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“reign in blood”

Since: May 09

Wilmington, IL

#1 Sep 12, 2013
Dear Amy: In the nine out of 10 birthday parties that my daughter, 5, attended last year, presents were not opened at the party. Often at a party facility, there was a large bin at the entrance for us to deposit the present in. At some point during the party, the bin is quietly wheeled to the car, and the trunk is loaded with the gifts.

Sometimes the gift is acknowledged, other times we are forever left to wonder if our gift ever made it to the trunk. After the party my daughter will ask me if her friend will like the gift we gave. I tell her we hope so and maybe we'll find out.

As an elementary school teacher I think opening gifts at the party is a wonderful learning opportunity. It encourages a child to make eye contact with the gift giver as they thank them for the gift. It also helps children learn how to deal with moments such as receiving two of the same or similar gifts with grace.

My husband's co-worker recently attended a bridal shower in which the guests nibbled on finger sandwiches for three hours while the gifts sat untouched in the corner of the room. The guests were thanked for attending and sent home.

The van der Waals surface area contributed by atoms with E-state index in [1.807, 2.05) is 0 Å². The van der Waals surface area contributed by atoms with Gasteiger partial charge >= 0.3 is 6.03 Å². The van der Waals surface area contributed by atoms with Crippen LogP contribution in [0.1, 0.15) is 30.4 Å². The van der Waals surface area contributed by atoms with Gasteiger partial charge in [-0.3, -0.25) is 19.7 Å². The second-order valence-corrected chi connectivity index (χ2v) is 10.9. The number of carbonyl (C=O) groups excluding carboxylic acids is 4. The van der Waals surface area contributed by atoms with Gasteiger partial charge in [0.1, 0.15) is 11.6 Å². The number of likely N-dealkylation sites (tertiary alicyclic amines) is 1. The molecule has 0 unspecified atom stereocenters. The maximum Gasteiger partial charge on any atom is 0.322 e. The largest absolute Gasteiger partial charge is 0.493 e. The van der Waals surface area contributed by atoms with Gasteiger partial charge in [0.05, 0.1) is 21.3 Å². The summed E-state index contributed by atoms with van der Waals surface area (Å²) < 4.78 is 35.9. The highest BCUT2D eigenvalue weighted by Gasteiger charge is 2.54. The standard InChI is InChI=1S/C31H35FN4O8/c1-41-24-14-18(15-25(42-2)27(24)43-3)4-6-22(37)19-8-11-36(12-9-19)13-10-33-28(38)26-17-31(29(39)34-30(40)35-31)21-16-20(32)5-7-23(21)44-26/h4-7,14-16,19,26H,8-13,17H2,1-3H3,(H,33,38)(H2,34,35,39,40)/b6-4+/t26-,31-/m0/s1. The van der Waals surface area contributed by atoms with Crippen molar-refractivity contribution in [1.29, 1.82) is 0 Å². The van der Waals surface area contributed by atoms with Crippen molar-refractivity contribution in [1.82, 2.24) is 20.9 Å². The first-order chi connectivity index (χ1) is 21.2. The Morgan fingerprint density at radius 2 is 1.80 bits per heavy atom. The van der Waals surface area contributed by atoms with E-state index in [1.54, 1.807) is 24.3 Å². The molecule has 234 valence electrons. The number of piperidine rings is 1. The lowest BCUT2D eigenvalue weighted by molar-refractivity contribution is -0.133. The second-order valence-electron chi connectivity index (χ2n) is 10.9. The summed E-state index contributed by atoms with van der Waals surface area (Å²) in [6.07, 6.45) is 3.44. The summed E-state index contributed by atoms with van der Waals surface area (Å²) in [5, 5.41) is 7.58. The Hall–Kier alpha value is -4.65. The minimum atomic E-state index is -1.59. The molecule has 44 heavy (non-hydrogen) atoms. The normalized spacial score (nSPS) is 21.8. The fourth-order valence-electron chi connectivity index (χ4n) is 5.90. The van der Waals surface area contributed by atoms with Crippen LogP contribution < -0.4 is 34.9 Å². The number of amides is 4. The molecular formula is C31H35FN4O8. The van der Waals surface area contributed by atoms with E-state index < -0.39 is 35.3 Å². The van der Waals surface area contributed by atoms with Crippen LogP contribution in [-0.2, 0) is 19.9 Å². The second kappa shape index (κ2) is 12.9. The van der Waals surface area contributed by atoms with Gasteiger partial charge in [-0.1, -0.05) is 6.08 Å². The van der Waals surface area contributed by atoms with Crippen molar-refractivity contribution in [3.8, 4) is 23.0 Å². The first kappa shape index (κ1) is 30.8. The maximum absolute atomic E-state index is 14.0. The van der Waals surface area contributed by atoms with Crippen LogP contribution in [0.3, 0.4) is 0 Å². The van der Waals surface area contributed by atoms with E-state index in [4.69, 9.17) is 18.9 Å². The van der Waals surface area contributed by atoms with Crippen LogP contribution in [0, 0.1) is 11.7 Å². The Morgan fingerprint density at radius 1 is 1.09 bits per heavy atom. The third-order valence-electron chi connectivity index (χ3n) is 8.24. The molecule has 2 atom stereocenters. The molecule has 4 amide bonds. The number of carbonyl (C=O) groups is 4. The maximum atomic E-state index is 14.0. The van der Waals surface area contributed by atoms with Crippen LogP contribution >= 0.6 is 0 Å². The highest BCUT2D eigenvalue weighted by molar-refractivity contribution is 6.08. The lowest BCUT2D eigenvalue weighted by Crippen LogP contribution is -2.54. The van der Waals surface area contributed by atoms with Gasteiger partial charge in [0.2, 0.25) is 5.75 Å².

I used to feel strongly that it was always better to give than receive. Now, I'm wondering. Bewildered

Dear Bewildered: I see this trend, too and have the same reaction. I wish all of these events could be kept smaller and more scaled in human
proportions, partly because today's over-gifted 5-year-old becomes tomorrow's demanding, entitled and ungrateful Bridezilla/Frankengroom.

Let's start a new trend: proportional partying.

Dear Amy: I am the mother of a 10-year-old boy. My best friend "Mary's" son is the same age and the boys enjoy each other.

Mary gave her son "Peter" a large flat-screen TV for his room. Peter plays "Call of Duty," "Black Ops II," "Halo" and other violent "mature" rated games constantly. No kidding, this kid played these games for hours every day this summer.

When Peter doesn't have a gaming console in front of him, he cries and says he's bored within just a couple of minutes. I have mentioned to Mary that she should not allow so much time with violent games, but she doesn't listen. I have suggested other activities, and she says she's too lazy.

I love the whole family, but cannot allow my son to continue to be exposed to that interactive violence. My son is starting to complain because he doesn't have a TV in his bedroom.

Apart from not going to her house anymore because I do not want my child playing these games (and her son will not stop playing them), what can I do?

What can I say without causing a rift? Concerned Mother

Dear Mother: Your words or actions will not cause a rift with your friend unless you judge her and tell her how to be a parent. She could definitely use some instruction, mind you but a mother who declares herself to be "too lazy" to do the right thing is not going to be receptive to you. All you have to do is say, "You know I don't let 'Walker' play violent video games so if the boys want to do something else together I'd be happy to host."